Teaching guomin: meanings of citizenship and (un)popular education in late Qing China Public Deposited

Downloadable Content

Download PDF
Last Modified
  • March 21, 2019
  • Smith, Zachary Philip
    • Affiliation: College of Arts and Sciences, Department of History
  • Following the Qing government's decision to abolish the civil-service examination system in 1905, education reformers writing for Jiaoyu zazhi [The Chinese Educational Review] set about establishing a new system of public education under the banner of educating citizens, or guomin. This essay looks critically at various reform proposals expressed in Jiaoyu zazhi during its first year of publication (1909) in an effort to better characterize the possibilities and tensions inherent in late Qing notions of guomin. While almost all of the contributors professed the need to popularize education for guomin, this shared vocabulary obscures key differences among the visions of citizenship each reformer espoused, as well as among potential students targeted by reform. These differences indicate that while notions of citizenship would become more uniform throughout the Republican period, the final years of the Qing dynasty were a time in which multiple meanings of citizenship were still possible.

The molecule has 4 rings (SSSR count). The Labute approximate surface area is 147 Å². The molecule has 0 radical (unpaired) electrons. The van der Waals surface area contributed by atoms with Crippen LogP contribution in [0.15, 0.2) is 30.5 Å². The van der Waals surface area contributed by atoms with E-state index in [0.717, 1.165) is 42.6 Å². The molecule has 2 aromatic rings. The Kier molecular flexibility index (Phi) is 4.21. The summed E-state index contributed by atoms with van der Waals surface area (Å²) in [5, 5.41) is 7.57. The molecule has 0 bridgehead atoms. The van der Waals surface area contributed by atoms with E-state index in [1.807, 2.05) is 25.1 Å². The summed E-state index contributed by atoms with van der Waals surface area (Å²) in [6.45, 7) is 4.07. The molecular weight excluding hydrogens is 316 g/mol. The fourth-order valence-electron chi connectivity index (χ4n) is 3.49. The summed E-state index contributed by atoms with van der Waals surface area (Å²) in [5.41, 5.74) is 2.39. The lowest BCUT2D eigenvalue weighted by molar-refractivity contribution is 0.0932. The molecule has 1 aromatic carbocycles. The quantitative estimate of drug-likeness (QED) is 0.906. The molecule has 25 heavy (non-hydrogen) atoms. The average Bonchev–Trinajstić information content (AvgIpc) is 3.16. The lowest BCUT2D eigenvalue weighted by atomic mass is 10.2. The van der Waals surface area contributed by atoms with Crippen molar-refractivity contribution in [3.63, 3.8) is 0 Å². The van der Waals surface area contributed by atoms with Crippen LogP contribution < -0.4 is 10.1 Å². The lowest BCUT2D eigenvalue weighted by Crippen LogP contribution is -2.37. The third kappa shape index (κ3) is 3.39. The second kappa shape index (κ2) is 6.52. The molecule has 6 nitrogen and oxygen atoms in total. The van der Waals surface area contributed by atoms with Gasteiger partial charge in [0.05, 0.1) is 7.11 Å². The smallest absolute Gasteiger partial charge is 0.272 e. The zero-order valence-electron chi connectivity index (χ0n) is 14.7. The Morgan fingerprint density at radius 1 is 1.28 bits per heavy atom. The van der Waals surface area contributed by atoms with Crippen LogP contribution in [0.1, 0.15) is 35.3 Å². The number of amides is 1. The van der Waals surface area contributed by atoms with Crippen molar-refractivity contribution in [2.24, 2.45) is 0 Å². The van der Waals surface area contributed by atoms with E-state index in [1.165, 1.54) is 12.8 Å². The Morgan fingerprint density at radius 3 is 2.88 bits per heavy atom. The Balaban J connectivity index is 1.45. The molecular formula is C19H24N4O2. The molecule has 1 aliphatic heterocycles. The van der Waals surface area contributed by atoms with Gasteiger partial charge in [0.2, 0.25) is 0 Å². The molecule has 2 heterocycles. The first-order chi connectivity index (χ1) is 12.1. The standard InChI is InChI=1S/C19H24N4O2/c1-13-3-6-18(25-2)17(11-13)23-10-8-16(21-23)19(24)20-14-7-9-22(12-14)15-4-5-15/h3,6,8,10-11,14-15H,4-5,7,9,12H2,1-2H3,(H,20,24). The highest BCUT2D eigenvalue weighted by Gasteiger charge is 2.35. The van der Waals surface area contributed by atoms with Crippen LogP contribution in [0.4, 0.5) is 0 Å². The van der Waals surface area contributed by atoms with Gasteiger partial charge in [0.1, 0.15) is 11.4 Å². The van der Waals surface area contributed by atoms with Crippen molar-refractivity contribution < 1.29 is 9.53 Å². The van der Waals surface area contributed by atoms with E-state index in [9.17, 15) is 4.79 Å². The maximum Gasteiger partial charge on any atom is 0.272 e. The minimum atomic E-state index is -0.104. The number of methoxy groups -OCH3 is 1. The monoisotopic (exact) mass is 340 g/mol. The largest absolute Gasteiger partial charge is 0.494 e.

Date of publication
Resource type
Rights statement
  • In Copyright
  • "... in partial fulfillment of the requirements for the degree of Masters of Arts in the Department of History."
  • Tsin, Michael
Degree granting institution
  • University of North Carolina at Chapel Hill
Place of publication
  • Chapel Hill, NC
  • Open access

This work has no parents.